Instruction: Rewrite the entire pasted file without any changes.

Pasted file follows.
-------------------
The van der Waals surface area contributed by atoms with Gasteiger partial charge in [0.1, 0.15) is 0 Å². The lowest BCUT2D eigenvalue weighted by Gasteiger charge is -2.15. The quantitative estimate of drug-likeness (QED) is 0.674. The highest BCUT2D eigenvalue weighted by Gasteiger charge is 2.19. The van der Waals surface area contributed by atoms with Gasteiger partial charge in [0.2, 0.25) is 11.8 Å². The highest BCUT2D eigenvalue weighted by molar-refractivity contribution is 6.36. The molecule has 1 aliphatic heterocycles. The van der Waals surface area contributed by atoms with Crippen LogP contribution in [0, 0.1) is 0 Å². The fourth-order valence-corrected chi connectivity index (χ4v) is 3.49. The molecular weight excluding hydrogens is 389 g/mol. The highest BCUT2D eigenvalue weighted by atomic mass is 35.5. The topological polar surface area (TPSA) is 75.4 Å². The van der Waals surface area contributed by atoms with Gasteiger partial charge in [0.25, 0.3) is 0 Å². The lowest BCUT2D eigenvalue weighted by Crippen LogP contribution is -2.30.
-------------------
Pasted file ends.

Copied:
The van der Waals surface area contributed by atoms with Gasteiger partial charge in [0.1, 0.15) is 0 Å². The lowest BCUT2D eigenvalue weighted by Gasteiger charge is -2.15. The quantitative estimate of drug-likeness (QED) is 0.674. The highest BCUT2D eigenvalue weighted by Gasteiger charge is 2.19. The van der Waals surface area contributed by atoms with Gasteiger partial charge in [0.2, 0.25) is 11.8 Å². The highest BCUT2D eigenvalue weighted by molar-refractivity contribution is 6.36. The molecule has 1 aliphatic heterocycles. The van der Waals surface area contributed by atoms with Crippen LogP contribution in [0, 0.1) is 0 Å². The fourth-order valence-corrected chi connectivity index (χ4v) is 3.49. The molecular weight excluding hydrogens is 389 g/mol. The highest BCUT2D eigenvalue weighted by atomic mass is 35.5. The topological polar surface area (TPSA) is 75.4 Å². The van der Waals surface area contributed by atoms with Gasteiger partial charge in [0.25, 0.3) is 0 Å². The lowest BCUT2D eigenvalue weighted by Crippen LogP contribution is -2.30.